It’s so common to find remakes that simply regurgitate the original, that it feels churlish to knock one that swings for the fences, even if the attempt goes just foul. Luca Guadagnino revisits Dario Argento 1977 horror classic, and keeps the basic set-up of an American dancer (Dakota Johnson) newly-arrived in Germany. Here, Johnson’s Susie Bannion is an aspiring professional, joining the professional company led by Mme. Blanc (Tilda Swinton) and discovering mysterious goings-on. Unlike the original, this version doesn’t play coy about the dark conspiracy afoot, and while Guadagnino doesn’t opt for Argento’s early-and-often spilling of fluorescent blood, there is some deeply disturbing body horror. This is also a story that mines its 1977 Berlin setting for a tale of reckoning with the legacy of fascism, while simultaneously hinting at an allegory for the need to believe women about tales of abuse. Where does that potentially rich vein of social commentary fit in with the weird and deeply grotesque grand finale? Hell if I could tell you, but maybe it’s enough that Guadagnino crafts a remake that feels wildly—if unevenly—original.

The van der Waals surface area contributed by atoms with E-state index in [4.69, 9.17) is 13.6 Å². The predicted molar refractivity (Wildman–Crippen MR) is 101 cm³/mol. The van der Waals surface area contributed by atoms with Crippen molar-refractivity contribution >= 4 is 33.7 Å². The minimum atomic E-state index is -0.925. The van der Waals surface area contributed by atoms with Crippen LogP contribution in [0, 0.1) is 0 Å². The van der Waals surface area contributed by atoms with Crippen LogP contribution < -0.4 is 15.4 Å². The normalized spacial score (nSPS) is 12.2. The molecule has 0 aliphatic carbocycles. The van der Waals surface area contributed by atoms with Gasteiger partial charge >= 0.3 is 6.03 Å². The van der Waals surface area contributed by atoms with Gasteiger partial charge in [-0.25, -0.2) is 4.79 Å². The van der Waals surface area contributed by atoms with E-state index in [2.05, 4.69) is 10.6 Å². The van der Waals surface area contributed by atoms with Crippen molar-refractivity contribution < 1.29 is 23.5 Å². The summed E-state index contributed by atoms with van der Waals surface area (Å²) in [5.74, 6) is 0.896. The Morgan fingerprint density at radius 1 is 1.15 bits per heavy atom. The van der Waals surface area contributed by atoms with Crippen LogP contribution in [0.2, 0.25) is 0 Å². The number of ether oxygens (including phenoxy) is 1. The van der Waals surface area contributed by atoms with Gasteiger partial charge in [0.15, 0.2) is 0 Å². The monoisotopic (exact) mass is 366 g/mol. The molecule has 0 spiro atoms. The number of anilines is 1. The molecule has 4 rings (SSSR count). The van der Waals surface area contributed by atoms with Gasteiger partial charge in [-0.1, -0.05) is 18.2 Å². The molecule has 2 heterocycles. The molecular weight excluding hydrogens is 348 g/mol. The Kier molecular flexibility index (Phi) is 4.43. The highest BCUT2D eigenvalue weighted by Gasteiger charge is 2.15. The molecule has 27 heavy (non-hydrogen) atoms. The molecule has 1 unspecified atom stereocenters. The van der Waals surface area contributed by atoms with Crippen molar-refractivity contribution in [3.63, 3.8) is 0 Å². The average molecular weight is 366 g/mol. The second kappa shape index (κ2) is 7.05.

Director: Luca Guadagnino
Producer: Luca Guadagnino, David Kajganich, Francesco d'Eril, Marco Morabito, Gabriele Moratti, William Sherak, Bradley Fischer, Silvia Fendi, Carlo Antonelli, Lauren Beck, Josh Godfrey, Stella Savino, Kimberly Steward, James Vanderbilt and Massimiliano Violante
Cast: Dakota Johnson, Tilda Swinton, Mia Goth, Angela Winkler, Ingrid Caven, Elena Fokina, Sylvie Testud, Renée Soutendijk, Chloë Moretz, Jessica Harper, Christine Leboutte, Malgosia Bela and Fabrizia Sacchi